10 Inspiring Activism Documentaries to Re-energize Your Fight for Change
By Dana Kendall
Wednesday, September 2nd, 2020
The Sundance Film Festival has long been a destination for inspiring documentaries that capture the indomitable spirit of those on the frontlines of world-changing movements—from Mark Kitchell’s 1991 student activism doc Berkeley in the Sixties, to 2012’s wealth inequality exposé We’re Not Broke, to 2017’s Whose Streets?, in which a Ferguson protester implores, “We have to raise a generation of activists. If there’s going to be any change, it starts with our children.” These words are proving true today as young people now lead the swelling antiracism movement across the country and the world.
As the current wave of activism works to combat our society’s deep-seated systemic racism, we gathered a list of currently streaming films from recent Festivals that document a wide range of human rights battles throughout the world. We hope watching these will inspire you to keep fighting, whether in the streets or in the sustained organizing efforts that go on outside of direct actions.
Whose Streets? (2017)
Sabaah Folayan and Damon Davis’s masterful portrait of the Ferguson, Missouri, uprising is required viewing, showcasing the strength of a community that came together to speak truth to power after the killing of Michael Brown.
Crip Camp traces the lives of kids from a 1960s New York camp for youth with disabilities to the streets of 1980s San Francisco, where the disability rights movement exploded. These dogged leaders earned national attention with their demonstrations, got sweeping reforms passed, and forever changed the lives of Americans with disabilities. Directed by Nicole Newnham and famed sound designer and disability rights activist Jim LeBrecht, the film also features LeBrecht in front of the camera as one of the Camp Jened kids.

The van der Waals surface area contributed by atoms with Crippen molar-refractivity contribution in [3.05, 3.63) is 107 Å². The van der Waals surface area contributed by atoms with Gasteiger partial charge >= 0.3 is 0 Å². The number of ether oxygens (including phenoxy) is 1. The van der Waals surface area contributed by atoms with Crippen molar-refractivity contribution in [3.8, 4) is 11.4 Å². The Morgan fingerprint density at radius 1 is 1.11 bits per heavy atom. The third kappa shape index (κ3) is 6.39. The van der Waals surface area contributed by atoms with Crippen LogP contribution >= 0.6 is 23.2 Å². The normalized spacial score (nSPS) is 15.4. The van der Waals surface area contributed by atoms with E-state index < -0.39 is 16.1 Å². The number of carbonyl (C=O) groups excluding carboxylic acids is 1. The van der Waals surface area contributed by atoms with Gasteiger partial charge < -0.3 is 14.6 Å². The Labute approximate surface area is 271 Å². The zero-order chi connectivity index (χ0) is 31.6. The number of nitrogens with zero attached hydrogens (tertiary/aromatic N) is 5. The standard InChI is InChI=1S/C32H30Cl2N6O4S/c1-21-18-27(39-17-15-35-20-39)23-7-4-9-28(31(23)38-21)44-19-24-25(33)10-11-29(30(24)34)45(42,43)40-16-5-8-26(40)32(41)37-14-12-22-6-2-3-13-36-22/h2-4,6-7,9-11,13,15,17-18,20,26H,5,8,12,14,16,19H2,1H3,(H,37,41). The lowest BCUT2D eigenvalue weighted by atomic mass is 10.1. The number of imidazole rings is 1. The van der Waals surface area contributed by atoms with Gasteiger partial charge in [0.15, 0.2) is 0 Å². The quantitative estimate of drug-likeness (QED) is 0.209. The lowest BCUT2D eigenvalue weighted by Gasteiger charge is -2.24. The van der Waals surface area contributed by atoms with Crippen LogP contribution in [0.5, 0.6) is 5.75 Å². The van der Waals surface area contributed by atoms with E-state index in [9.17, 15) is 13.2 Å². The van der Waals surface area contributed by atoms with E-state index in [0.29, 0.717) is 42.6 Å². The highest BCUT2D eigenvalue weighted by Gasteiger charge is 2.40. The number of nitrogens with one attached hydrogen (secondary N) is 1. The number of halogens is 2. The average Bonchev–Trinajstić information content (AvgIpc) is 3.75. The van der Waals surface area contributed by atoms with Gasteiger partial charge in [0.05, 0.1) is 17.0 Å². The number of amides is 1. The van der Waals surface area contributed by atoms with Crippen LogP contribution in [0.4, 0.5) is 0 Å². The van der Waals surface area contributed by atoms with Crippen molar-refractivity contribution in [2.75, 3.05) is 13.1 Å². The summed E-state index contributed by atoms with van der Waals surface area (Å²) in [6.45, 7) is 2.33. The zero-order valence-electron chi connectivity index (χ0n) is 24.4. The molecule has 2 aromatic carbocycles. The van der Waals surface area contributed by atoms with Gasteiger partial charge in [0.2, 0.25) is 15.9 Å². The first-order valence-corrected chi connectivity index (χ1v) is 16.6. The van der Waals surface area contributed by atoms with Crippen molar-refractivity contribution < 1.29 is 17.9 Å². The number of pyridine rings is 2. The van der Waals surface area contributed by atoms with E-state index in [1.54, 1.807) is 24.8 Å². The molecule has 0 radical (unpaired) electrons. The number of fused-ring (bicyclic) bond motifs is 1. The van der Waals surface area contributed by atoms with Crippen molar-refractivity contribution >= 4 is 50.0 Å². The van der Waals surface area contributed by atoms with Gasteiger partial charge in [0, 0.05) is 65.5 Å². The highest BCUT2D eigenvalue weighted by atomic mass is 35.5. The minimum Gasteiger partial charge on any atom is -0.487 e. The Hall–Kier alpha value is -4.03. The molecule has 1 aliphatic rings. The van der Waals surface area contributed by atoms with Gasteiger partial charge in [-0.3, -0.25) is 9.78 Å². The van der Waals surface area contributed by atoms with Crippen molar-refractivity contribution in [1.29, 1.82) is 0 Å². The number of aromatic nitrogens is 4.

From the Standing Rock protests to the battle for Oak Flat in Arizona, this docuseries from Viceland expertly investigates the environmental rights struggle of Native American and Indigenous citizens and the inspiring legacy of their 500-plus-year resilience.
Director Amy Berg explores the challenges that come during the long-term work after the protests subside—specifically in the wake of the Women’s March, when a movement leader’s ties to an anti-Semitic figure were revealed and the struggle for intersectional activism came to a head.
This 2017 Festival film documents the story of Joshua Wong, a Hong Kong college student turned political activist who leads a 79-day campaign to shut down Hong Kong’s financial district in defiance against the Chinese regime. As the backlash comes and the crackdown intensifies, Joshua leans in even harder and becomes the face of a movement.
This short film uses archival footage to create a fascinating social study of a racial protest in 1969, when 14 Black University of Wyoming athletes faced harsh backlash for speaking out at a football game against the Mormon-owned Brigham Young University.
A new generation of female political outsiders take on the establishment as they run for Congress against powerful incumbents in their own parties. Follow the 2018 campaigns of four of these women—Alexandria Ocasio-Cortez, Amy Vilela, Cori Bush, and Paula Jean Swearengin—as they look to accomplish the impossible.
In activism of the highest stakes, Welcome to Chechnya shadows a network of modern-day underground railroad workers who risk their lives to confront their country’s “cleansing”— detention, torture, and execution—of LGBTQ+ citizens.
Filmmaker Nanfu Wang follows activist Ye Haiyan (aka Hooligan Sparrow) in southern China as she leads protests against the case of six elementary school girls who were sexually abused by their principal. In response, the government labels not only the activist but also Wang herself as an enemy of the state, as they face government surveillance, interrogation, harassment, and imprisonment for speaking up for the rights of women and girls.
The Infiltrators documents the unbelievable true story of young activists who purposely get caught by ICE in order to infiltrate a detention center and help detainees fight their deportations. The film itself is a form of activism, and in response to its release ICE deported the film’s subject—but you can support his immigration battle by streaming the film.